Long-term test review: Nissan NP300 Navara
Third report: we do the sums to see why pick-ups like our Nissan Navara are such a hit
Despite a few compromises, the Navara makes a compelling choice for businesses and company car users looking to cut their costs. The growing UK pick-up market confirms thousands of people are already persuaded that now is a good time to start (or keep on) trucking.
Nissan has been very bullish about the merits of its new NP300 Navara pick-up. When I recently met up with Javier Piris, light commercial vehicle director of the firm’s Technical Centre Europe in Barcelona, he was unequivocal about what Nissan is hoping to achieve with the Navara.
“We have a concept of being tough and smart, enhancing the utility as a tool but giving SUV kind of comfort and performance in general,” he told me.
“When you experience the Navara on the road, I hope you forget what you have behind the seat. You will feel like you are driving an SUV on the road; good handling, good comfort; good NVH [noise, vibration and harshness],” he continued.
So can it really be true? Has Nissan managed to perform a transformation so magical that the rough and ready, roly poly, utilitarian pick-up of the past is consigned to history?
That’s what we’ll be aiming to find out having taken delivery of a new NP300 Navara Tekna Double Cab in unmissable bright Savannah Yellow paint. One thing that is clear from the outset, though, is that while the pick-up is being redefined, the dimensions remain as uncompromising as ever; at 1,840mm high (with roof bars), 5,330mm long and 2,085mm wide, the Navara is unquestionably a vast machine.
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Used car tests
Climb inside and you’ll find a cabin that’s a world away from some of the – let’s be polite here – functional interiors you previously used to associate with pick-ups.
The leather seats of our well equipped Tekna model are the first indication that the Navara recognises that even pick-up buyers want to enjoy a few of life’s luxuries, too.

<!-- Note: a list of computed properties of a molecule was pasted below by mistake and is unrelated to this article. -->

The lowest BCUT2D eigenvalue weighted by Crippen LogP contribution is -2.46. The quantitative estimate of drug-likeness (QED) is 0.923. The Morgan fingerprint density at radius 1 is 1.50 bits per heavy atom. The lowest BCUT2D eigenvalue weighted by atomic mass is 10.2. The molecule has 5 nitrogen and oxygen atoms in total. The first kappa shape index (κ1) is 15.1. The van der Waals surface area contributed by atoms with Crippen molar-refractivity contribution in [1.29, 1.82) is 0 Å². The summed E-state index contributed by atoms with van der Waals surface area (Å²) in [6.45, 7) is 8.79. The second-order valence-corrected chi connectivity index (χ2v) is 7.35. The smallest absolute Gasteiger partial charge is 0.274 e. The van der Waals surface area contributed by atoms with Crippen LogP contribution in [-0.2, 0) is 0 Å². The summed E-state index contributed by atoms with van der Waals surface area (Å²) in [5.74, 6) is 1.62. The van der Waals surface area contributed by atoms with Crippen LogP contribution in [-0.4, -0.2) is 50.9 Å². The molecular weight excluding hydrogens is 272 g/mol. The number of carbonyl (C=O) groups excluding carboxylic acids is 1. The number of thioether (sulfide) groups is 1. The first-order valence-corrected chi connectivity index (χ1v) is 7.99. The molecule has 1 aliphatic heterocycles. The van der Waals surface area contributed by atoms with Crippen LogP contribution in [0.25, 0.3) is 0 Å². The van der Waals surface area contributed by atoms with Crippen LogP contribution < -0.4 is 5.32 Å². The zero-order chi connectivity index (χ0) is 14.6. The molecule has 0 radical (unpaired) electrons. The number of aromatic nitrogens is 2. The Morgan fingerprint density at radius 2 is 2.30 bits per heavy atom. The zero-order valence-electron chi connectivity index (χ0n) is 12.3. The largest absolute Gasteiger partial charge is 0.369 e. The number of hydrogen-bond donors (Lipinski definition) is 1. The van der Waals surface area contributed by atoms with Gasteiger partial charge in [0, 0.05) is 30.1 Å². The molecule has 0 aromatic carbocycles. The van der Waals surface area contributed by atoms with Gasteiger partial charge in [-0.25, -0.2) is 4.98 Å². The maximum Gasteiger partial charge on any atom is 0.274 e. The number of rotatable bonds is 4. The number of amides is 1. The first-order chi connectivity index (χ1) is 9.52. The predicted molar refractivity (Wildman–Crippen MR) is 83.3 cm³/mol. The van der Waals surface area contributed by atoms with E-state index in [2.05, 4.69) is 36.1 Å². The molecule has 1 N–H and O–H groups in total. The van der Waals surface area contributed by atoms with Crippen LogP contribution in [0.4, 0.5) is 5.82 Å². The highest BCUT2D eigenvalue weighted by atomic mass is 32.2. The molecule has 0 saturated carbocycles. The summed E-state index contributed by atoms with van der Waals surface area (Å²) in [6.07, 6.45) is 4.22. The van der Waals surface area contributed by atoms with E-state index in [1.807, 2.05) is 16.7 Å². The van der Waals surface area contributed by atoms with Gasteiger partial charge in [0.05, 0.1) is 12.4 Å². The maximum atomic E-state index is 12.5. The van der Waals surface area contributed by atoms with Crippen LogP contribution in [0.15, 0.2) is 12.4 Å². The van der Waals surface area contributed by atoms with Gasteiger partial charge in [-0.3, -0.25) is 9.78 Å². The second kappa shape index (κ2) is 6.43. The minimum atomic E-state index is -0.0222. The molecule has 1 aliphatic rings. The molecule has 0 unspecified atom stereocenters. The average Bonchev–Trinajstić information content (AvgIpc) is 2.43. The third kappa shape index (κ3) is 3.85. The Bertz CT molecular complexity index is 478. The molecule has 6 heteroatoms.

A leather steering wheel, gearknob and handbrake continue the feelgood factor, while heated front seats and automatic air-con with dual-zone climate control ensure you’ll always be comfortable, no matter the conditions.
There’s a wealth of gadgetry, too, and the NissanConnect 2.0 sat-nav and entertainment system takes top billing, with highlights such as easy-to-navigate DAB radio, a colour reversing camera, a seven-inch colour touchscreen and Bluetooth audio streaming. So far, so posh then, but the great news is all this finesse doesn’t come at the expense of the practicality you’d expect of a pick-up.
The Double Cab layout ensures there’s more than enough space for six-footers in the second row of seats, while a bed of 1,578mm (length) by 1,560mm (width) means we can carry some sizeable loads.
And on the road? We haven’t ventured too far afield yet, but what is clear already is that the Navara rides a lot better than pick-ups of the past. That can probably be attributed to five-link coil spring rear suspension, which, claims Nissan, reduces friction significantly, improving the ride.
It’s still bouncy, certainly, and despite what Mr Piris says, you’d struggle to mistake it for an SUV. But it is a genuine advance. A long-throw six-speed manual gearbox, slightly rowdy 2.3-litre diesel and part-time four-wheel drive complete the package.
We’re looking forward to getting the Navara loaded up and piling on the miles to see if this new breed of pick-up really is a winning blend of tough commercial vehicle and pampering passenger car.
*Insurance quote (below) provided by AA (0800 107 0680) for a 42-year-old living in Banbury, Oxon, with three points.